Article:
When I signed up for an “Education for Ministry” (EfM) course, year one was partially about reading the Old Testament. It was not so much about explaining the events of the Old Testament as it was set on instilling doubt about the divinity of the texts.
By that, I mean the Biblical Scripture portion of the course was designed to promote a scholastic theory, which saw the all of the Old Testament as having been rewritten during the times of exile (in Babylon) and the Jewish return to Jerusalem. Instead of Torah scrolls forever maintaining a written text, which I had assumed were continuously read (and saved) since the days of Moses, the EfM scholars (Seminary school professors) had figured everything out. The tradition had been oral, not written. What we know today is nothing but a rewrite; and the EfM course was designed to teach paying Episcopalians, Methodists, and Catholics how to stop trying to defend Scripture, and just learn to explain all the errors from an educated perspective.
Their conclusions were supposed to solve all the confusion found in Holy Scripture. The confusion, according to their theory, was an inconsistency in understanding the translations of words said to mean “God,” from different words also said to translate as “God.” This was deduced to be the J-writer (where “J” was the German equivalent to “Y,” referring to Yahweh or Jehovah) versus the E-writer (those stupid Jews who wrote the Hebraic plural form of “gods,” Elohim, while meaning only one God). They also struggled with some aspects of the “Law” not jiving with the later “Law.” This was because the D-writers (those who rewrote the Book of Deuteronomy to match ‘modern law’ with the ancient days of Moses) were at odds with the P-writers (the fools who were rewriting for the perspective of the Priests of the rebuilt Temple, after a return from captivity). From confusion comes profound confusion.
In the end, a student of Scripture needs to know this wisdom of scholars, in order to make sense of what has been read and misunderstood for centuries. The only problem with that theory was the EfM mentors who taught my class did not have any of this concept truly figured out. They were UfM, or Uneducated for Ministry, becoming as the blind leading the blind. They kept making it clear they were not teachers, but guides. Instead of clearing up scriptural matters, they maintained a confused state. It became so confused that our time spent reading and discussing the Old Testament (one-third of a weekly meeting’s schedule) was reduced. Over time, it went from over an hour in discussion, to almost nothing (maybe 10-15 minutes). Their approach was: When confused, don’t talk about it.
I remember one night our discussion was over the part of Genesis that told of the Tower of Babel. One mentor offered how he had only heard “Nimrod” used in a sentence when his lawyer father referred to someone as an idiot. He said, “Dad would say, ‘That Nimrod,’ so all I could assume was he was being called intellectually challenged.”
From that mentor memory, he then went on to say how stupid it was to believe there was ever only one language on the earth. He continued to state that the idea of a tower to the heavens, one which could be constructed by bricks, was simply more reason to not believe any of the story at all. This is the “Throw the baby out with the bath water” approach.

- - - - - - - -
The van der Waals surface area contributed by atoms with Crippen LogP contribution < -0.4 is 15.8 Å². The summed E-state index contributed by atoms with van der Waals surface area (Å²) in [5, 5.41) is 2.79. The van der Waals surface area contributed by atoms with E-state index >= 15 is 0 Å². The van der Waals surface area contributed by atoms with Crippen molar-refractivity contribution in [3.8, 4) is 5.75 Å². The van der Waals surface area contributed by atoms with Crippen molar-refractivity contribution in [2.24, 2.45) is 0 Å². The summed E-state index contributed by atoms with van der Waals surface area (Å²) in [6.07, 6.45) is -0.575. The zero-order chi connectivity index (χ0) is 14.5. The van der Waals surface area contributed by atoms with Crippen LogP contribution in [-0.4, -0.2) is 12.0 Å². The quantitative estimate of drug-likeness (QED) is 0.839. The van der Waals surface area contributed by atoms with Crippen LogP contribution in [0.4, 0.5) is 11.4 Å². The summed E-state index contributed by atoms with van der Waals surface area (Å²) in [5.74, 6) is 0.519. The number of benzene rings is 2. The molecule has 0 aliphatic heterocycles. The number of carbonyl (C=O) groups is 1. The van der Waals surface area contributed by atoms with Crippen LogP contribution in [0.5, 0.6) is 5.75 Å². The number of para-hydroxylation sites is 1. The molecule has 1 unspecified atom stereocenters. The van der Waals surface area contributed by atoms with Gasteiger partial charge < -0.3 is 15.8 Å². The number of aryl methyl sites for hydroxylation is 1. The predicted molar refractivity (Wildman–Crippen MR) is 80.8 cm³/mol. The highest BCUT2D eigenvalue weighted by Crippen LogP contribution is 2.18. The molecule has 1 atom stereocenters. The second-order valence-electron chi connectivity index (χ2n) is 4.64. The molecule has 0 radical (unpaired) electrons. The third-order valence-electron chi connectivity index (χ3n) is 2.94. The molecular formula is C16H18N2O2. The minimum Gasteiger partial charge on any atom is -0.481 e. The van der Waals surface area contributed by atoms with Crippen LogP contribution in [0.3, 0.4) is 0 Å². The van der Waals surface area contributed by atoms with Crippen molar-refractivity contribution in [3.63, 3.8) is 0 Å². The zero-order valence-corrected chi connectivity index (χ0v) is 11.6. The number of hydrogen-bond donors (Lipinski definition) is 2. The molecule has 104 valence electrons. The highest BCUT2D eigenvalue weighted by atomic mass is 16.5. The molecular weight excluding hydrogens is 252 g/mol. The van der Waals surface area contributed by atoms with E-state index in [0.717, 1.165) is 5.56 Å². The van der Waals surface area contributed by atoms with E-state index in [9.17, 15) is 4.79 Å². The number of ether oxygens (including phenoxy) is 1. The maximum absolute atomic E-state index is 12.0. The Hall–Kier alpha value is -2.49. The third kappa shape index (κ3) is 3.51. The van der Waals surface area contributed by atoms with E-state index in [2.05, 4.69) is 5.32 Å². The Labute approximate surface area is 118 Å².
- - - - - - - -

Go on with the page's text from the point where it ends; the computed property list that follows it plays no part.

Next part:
It was then that I was struck with insight.
Having read the book of Genesis, and the propaganda that came with the EfM notebook accompanying that assignment, I had not considered any of what I was about to blurt out. I had never had this idea come to me, as though trying to solve Scripture was my purpose on earth. However, as soon as our mentor made those comments, I felt moved to counter such a blatant rejection, which suggested that truth was worthless fiction.
I said, “Perhaps the one language that everyone spoke was mathematics? Suppose, through the science of numbers and formulas, ancient man planned to build rocket towers that would project ships into the heavens. Are we not doing that today? Are we not scattered around the world, so that only those nations with a command of this language of math can pretend to be godlike?”
The mentor looked at me and said, “That is a good point. I had never thought of it that way.”
The thought I had was not my own, in the sense that I sat down and consciously tried to solve something in the Old Testament. I do not know of anyone else who has come to the same conclusion that I suddenly blurted out. I hope others have seen this too; and I hope others have gone beyond such sudden enlightenment, to study Genesis Chapter 11, verses 1-10, with a fresh set of eyes.
I understand first-hand that schools of thought are biased. There are no professors who teach the art of receiving the Holy Spirit … not even in seminaries. The same conditions exist today, as have always existed. Jesus came to face the Scribes of the Temple, and the ‘know-it-all’ Pharisees and Sadducees, to tell them, “You are over-thinking and under-feeling.” Too often our institutions of higher learning are pretending to be in the know, while rejecting the prophets sent by God to help them understand.
Certainly, the metaphor of building a physical tower to reach the heavens is a statement of man seeking to be gods. The Old Testament, and all of the Holy Bible, speaks of metaphors and dreams, visions and unbelievable happenings. We are to believe it is all true, because through faith we profess belief. The problem becomes transforming that blind faith into common practice. Only when we stop reading the Holy Bible as mythology, never expecting to find how reality is the foundation of metaphor, can our eyes can be opened and we can see the truth. The truth comes when we receive the spirit of knowledge, the one which Christ advocates.
Written by Robert Tippett.